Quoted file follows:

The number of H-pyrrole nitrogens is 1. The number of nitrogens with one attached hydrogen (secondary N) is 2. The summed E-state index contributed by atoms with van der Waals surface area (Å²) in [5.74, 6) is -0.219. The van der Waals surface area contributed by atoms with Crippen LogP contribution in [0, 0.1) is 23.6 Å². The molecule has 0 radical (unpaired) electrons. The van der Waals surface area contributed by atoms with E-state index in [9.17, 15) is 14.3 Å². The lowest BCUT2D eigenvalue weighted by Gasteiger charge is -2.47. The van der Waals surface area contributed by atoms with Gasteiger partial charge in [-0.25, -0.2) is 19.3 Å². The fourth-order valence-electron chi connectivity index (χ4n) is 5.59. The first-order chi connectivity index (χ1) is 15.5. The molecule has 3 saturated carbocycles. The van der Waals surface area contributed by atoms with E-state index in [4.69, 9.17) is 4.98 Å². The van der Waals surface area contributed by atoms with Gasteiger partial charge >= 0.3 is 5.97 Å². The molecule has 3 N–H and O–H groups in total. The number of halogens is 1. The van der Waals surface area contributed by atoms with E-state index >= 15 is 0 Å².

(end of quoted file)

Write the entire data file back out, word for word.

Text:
The number of H-pyrrole nitrogens is 1. The number of nitrogens with one attached hydrogen (secondary N) is 2. The summed E-state index contributed by atoms with van der Waals surface area (Å²) in [5.74, 6) is -0.219. The van der Waals surface area contributed by atoms with Crippen LogP contribution in [0, 0.1) is 23.6 Å². The molecule has 0 radical (unpaired) electrons. The van der Waals surface area contributed by atoms with E-state index in [9.17, 15) is 14.3 Å². The lowest BCUT2D eigenvalue weighted by Gasteiger charge is -2.47. The van der Waals surface area contributed by atoms with Gasteiger partial charge in [-0.25, -0.2) is 19.3 Å². The fourth-order valence-electron chi connectivity index (χ4n) is 5.59. The first-order chi connectivity index (χ1) is 15.5. The molecule has 3 saturated carbocycles. The van der Waals surface area contributed by atoms with E-state index in [4.69, 9.17) is 4.98 Å². The van der Waals surface area contributed by atoms with Gasteiger partial charge >= 0.3 is 5.97 Å². The molecule has 3 N–H and O–H groups in total. The number of halogens is 1. The van der Waals surface area contributed by atoms with E-state index >= 15 is 0 Å².